What role do you think your friends would say your play: the joker, the leader, or the caregiver?

I’d probably say caregiver. I find that I’m the person a lot of my friends confide in, or call for a ride when they’ve been stranded somewhere.

As you come from a large family, do you all get along well and are able to do things together?

My maternal grandfather recently died after having treatment for lymphoma and some other health complications/conditions. As a family, my mother and aunts took turns going down to stay with him and my grandmother during his treatment, sending out daily e-mail updates to the rest of us. After he passed, we all gathered together for the services. My family functions really well as a unit and we found strength together. I describe growing up among the 29 of us as happy chaos, but when we all have a goal we divide up tasks and get things taken care of. Whether it was writing eulogies, or making sure everyone ate, everyone (down to my seven year old cousins) helped.

Who are the women you that inspire you?

My maternal grandmother. She worked as a nurse-anesthetist and raised seven girls–her youngest was still at home when her oldest was married and had a child. After retiring, she focused more on art- she loves to paint. She even went back to school to take art classes. I’m kind of in awe of her being able to juggle so many aspects of her life for so long. Plus, she has amazing taste in books.

What is the most random bizarre thing you like to do?

I really like to stress bake. Right around an exam, I’ll often bake dozens of cookies, cakes, or tarts while drinking a glass of wine/a beer and rocking out to cheesy dance music.

As you’ve had a string of random side jobs when you were in college, are there any random funny or horror stories you can share?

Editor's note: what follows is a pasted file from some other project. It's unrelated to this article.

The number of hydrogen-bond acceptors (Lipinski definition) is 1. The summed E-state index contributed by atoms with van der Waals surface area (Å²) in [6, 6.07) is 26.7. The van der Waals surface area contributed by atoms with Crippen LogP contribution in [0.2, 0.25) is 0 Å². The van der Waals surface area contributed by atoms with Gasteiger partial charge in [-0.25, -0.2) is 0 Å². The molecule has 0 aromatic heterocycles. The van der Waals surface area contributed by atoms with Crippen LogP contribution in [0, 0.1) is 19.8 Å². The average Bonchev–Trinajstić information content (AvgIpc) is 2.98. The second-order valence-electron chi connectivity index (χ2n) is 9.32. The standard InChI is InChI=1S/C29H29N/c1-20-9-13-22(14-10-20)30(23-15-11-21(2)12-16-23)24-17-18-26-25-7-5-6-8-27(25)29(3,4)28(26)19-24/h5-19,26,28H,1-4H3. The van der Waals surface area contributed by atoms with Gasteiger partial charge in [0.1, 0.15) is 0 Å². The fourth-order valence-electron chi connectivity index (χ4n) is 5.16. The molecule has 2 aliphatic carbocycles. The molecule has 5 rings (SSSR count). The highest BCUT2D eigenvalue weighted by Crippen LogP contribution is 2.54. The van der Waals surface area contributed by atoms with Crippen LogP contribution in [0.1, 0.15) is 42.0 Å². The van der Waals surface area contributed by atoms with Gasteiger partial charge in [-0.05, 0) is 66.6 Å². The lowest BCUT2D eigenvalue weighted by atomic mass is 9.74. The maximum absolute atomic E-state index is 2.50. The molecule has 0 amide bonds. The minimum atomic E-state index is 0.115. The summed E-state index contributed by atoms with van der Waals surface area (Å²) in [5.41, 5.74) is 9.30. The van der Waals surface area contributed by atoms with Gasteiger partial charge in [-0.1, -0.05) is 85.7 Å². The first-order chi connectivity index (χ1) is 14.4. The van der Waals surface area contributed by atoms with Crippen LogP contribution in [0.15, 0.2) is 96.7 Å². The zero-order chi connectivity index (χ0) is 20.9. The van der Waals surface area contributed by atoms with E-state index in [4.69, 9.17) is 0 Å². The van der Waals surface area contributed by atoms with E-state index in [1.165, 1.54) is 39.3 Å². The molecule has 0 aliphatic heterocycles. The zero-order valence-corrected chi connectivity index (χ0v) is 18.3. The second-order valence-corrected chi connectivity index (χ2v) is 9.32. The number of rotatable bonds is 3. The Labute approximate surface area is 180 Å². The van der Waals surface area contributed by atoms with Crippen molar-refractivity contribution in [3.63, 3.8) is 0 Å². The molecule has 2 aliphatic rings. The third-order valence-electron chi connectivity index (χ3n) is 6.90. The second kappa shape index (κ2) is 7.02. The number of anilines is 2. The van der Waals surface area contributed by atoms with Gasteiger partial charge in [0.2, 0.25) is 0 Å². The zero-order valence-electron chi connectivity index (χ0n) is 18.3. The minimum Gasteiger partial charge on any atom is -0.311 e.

At a bookstore in Harvard Square, we had a fair numbers of eccentric customers. Several different customers came in to drink their beer (always Budweiser) and were shocked when we told them they had to leave. One even started running from security and tried to hide in the restrooms. It didn’t occur to her that security would just wait for her to come out. One woman called in often to find books on different animals with color photos. She always asked what the animals were doing in the photos- she wanted to see if there were ones with pictures of monkeys cooking, or a book on menopause with color photos. There were also plenty of Harvard affiliates who didn’t have a lot of common sense: one woman wanted me to order a $250 reference book on grant writing. She asked me if I could just order it so she could look at it, when I said no- she would have to purchase something like that, she was at a loss. I asked her if she had looked in a library yet, and she had the ah-ha moment. It hadn’t even occurred to her to check there first.